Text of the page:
Public Participation GIS: A new method for national park planning

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Department or Administrative Unit


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This paper describes research to evaluate the use of a public participation geographic information system (PPGIS) methodology for national park planning. Visitor perceptions of park experiences, environmental impacts, and facility needs were collected via an internet-based mapping method for input into a national park planning decision support system. The PPGIS method presupposes that consistent with the dominant statutory framework, national parks should be managed for both visitor enjoyment and natural and cultural resource protection. This paper: (1) describes the PPGIS method used in a 2009 park planning study conducted for national parks in the Greater Alpine region of Victoria, Australia; (2) presents and evaluates selected results of the Greater Alpine study and provides examples of how PPGIS data can be used for decision support in park planning; (3) provides a summary of lessons learned including a discussion of future implementation constraints. The results demonstrate that an internet, participatory mapping method, though not without limitations, can be effective in measuring visitor experiences, environmental impacts, and facility needs for a variety of park planning processes. PPGIS expands a park agency's repertoire of methods to engage the public in planning and can help build and sustain trust in a park agency's planning process and decisions.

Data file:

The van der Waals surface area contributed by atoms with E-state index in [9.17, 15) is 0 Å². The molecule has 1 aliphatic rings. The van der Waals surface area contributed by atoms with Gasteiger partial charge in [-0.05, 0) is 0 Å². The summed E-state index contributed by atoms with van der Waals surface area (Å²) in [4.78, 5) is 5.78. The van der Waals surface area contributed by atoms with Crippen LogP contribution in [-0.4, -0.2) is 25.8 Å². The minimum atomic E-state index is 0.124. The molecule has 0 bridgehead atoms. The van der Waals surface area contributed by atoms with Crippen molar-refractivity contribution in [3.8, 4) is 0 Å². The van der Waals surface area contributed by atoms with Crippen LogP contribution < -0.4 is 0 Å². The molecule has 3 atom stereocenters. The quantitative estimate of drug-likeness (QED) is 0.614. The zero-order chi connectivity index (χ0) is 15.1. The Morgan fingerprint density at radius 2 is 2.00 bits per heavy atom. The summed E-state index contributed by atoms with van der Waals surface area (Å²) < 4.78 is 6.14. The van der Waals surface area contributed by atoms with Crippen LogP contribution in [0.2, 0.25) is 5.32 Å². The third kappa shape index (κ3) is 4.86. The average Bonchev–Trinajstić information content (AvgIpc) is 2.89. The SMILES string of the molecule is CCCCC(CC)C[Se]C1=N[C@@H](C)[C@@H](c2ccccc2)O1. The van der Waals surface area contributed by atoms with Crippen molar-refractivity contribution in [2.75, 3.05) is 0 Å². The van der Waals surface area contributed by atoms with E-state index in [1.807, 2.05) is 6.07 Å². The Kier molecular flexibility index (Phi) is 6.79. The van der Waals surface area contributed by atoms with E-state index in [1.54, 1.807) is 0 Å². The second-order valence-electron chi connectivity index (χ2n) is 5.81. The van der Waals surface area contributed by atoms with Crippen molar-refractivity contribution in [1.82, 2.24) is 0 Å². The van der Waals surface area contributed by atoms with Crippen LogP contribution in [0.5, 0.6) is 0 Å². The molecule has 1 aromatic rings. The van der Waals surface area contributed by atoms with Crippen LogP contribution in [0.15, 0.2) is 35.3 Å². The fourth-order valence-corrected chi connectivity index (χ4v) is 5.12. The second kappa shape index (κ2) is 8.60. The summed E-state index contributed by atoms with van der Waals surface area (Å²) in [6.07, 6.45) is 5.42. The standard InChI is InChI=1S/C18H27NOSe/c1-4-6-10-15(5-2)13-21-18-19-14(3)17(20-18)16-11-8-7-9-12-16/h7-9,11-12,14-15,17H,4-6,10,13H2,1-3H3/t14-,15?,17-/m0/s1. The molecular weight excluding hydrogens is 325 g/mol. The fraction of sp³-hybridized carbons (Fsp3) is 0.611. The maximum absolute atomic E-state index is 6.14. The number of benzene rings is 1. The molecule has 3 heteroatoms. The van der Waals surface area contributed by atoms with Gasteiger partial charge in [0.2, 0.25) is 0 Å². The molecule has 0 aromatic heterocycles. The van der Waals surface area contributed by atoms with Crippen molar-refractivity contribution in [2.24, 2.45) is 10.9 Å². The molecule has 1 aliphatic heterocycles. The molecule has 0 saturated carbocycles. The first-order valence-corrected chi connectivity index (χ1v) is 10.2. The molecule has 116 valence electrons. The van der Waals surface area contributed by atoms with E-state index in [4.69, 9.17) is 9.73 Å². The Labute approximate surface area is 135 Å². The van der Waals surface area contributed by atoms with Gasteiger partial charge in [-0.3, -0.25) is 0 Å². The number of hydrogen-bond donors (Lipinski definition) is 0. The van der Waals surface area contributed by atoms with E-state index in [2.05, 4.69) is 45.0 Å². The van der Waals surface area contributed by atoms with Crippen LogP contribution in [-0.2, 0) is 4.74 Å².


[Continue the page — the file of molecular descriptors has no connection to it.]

This article was originally published in Landscape and Urban Planning. The full-text article from the publisher can be found here. Due to copyright restrictions, this article is not available for free download from ScholarWorks @ CWU.


Landscape and Urban Planning


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